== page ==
Robert Quesada filed a Title VII discrimination against his employer Janet Napolitano, Secretary of the Department of Homeland Security. The District Court required both parties to complete alternative dispute resolution. At the end of the mediation, Quesada's attorney made a $5000 verbal settlement offer on the pending discrimination claims. The Secretary's counsel needed authorization from the Secretary.
The following day, Quesada's attorney received an acceptance email along with the terms of the settlement. The mediator was also notified of the acceptance of the settlement. The mediator then informed the court, which set deadlines for exchanging settlement documents.
A series of emails were exchanged between Quesada's attorney and the Secretary's counsel. Two weeks later, Quesada's attorney filed a motion to reinstate the case on the district court's calendar.
Counsel for the Secretary filed an immediate response, indicating that both parties had reach an enforceable agreement-in-principle.
During the district court's hearing to consider the motion to reinstate, Quesada claimed no documents signed by him. His attorney was not authorized to accept or set terms on his behalf. He also attempted to include additional terms but was not included when the court dismissed his case without prejudice.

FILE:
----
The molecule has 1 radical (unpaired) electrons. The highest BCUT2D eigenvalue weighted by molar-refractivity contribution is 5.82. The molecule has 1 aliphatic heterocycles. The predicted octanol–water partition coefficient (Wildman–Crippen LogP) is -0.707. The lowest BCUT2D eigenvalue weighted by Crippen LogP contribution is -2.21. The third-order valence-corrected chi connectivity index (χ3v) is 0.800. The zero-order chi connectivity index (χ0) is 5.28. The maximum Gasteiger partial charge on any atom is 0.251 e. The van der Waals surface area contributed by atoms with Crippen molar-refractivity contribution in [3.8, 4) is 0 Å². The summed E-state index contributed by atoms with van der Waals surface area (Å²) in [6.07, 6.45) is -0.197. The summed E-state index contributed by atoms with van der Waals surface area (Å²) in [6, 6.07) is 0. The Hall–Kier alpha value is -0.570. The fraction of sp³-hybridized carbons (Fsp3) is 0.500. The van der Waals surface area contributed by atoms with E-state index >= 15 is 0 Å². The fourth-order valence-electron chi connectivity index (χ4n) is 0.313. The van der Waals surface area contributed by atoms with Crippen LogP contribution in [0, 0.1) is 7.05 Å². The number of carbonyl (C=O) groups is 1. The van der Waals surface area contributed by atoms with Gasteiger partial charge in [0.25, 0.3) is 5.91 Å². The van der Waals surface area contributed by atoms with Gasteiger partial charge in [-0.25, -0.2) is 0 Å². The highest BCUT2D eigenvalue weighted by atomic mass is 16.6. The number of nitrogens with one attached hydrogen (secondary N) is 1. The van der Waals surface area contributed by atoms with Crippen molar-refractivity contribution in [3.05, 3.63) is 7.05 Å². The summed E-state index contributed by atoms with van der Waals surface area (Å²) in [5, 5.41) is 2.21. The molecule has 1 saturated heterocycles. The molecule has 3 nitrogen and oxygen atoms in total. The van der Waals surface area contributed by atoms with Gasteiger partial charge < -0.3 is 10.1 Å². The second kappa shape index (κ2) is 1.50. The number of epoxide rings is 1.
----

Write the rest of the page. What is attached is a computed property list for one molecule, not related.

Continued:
Quesada appealed and maintained that he was not party to an enforceable settlement with the Secretary. He also claimed that the district court abused its discretion, and his Fifth Amendment due process right to effective assistance of counsel was violated.
With no new merits, the Fifth Circuit stated Quesada was rendered effective counsel and concluded the district court did not abuse its discretion. The Fifth Circuit affirmed the district court's decision.
See: Quesada v. Napolitano, Fifth Circuit, No. 12-50374, USDC for West Dist, Texas.
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Related legal case
Quesada v. Napolitano
|Fifth Circuit, No. 12-50374, USDC for West Dist, Texas
|Court of Appeals